It would not generally be possible to know how the information each boat was providing would affect the overall estimates of catch in any case. This would further remove the incentives to create false returns. However we freely admit that this will be an
    evolutionary process. The time series that is collated will be an invaluable management tool however.

    In general these people are making money from a public resource. They have an obligation to participate in the management of that resource from which they ultimately benefit.

  3. Defined rights

    The criticism tends to reject the possibility that recreational harvest is capped. This is not a sustainable position. It must ultimately be capped irrespective of whether there is any commercial fishing. In doing so it must always be recognised that there is a need to consider the impacts on the commercial industry.

    The submission suggests that a fundamental change in the mindset of the ministry is required. We recognise that more effort is required in recreational fishing management. We agree that it is important that management be informed of and take into account recreational objectives. Independent managers to address recreational concerns are where the gains to recreational fishing will come from. So in this sense, the package is designed explicitly to create the ability to incorporate recreational objectives directly into management.

    These managers must however recognise the fisheries management framework in which they operate and not be merely lobbyists for one sector. Recognising this framework will include recognising the need to limit the catch from all sectors (no matter what you call it: share, allowance etc). There must also be recognition that a framework for allocating between sectors is required. The Working Papers provide a range of options to achieve this. To reject limiting and allocating is to reject fisheries management and therefore sustainability.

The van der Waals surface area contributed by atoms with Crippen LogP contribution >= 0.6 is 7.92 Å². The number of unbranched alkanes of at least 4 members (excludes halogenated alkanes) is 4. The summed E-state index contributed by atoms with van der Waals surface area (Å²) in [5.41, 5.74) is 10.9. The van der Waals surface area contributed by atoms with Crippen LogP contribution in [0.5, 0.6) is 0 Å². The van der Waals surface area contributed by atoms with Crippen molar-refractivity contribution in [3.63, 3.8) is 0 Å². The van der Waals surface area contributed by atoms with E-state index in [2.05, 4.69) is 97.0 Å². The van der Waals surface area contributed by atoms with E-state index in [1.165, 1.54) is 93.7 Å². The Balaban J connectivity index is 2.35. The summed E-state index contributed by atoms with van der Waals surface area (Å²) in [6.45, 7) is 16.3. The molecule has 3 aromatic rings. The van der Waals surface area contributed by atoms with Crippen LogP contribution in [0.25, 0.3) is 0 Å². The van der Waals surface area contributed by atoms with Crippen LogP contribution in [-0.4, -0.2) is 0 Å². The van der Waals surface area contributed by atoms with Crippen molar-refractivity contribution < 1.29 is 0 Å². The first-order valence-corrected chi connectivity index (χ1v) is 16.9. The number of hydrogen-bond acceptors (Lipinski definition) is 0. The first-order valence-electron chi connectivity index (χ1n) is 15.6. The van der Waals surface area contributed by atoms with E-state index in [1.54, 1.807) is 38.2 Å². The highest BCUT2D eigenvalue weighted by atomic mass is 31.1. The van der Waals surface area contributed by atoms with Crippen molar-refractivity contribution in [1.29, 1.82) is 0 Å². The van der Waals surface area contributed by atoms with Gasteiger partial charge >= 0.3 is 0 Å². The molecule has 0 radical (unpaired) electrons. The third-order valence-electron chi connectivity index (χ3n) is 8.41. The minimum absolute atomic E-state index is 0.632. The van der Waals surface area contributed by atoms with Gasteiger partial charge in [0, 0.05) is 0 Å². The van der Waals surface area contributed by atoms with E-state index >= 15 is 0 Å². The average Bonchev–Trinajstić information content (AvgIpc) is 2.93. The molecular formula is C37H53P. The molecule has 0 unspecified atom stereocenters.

The policy papers outline the argument that we do not recommend management structures without a defined share. Unless explicit recognition is given to the fact that all harvest must ultimately be capped for sustainability reasons then we do not recommend responsibility for fisheries management be passed to these groups. This is due to the fact that to not accept this is to not accept the framework of fisheries management in which they will have to operate.

    Whether allocation decisions are made in favour of the recreational sector, or in favour of the commercial sector, is a second order question. The primary issue is recognising that these decisions must be made. Setting a TAC and a TACC that is effective in limiting commercial catch implies that a proportion is allocated to the recreational sector.

    "If one sector has created the decline why should other sectors be reduced?" We agree and we do not think that this should be the case. The policy papers should include reference to the cause of a decline being relevant in considering who should bear the cost of reductions.

  4. Inconsistencies

    There are contradictory claims that managing to MSY and not managing to MSY are both undesirable.

    For example it is claimed that leaving fish in the water in the case of a recreational share that was not fully utilised (i.e. managed above MSY) is inefficient and undesirable.

    " ...if the TAC was increased and the recreational sector could not take the increase it would create inefficient use of the resource. "

    There is also the claim that managing to MSY is the Ministry's only focus and a change in mindset is required.

    "...the legislation it works under is centred around extracting the greatest meat weight from the commercial fishery"

    These positions are not immediately reconcilable. However, it does imply that there are trade offs to be made here.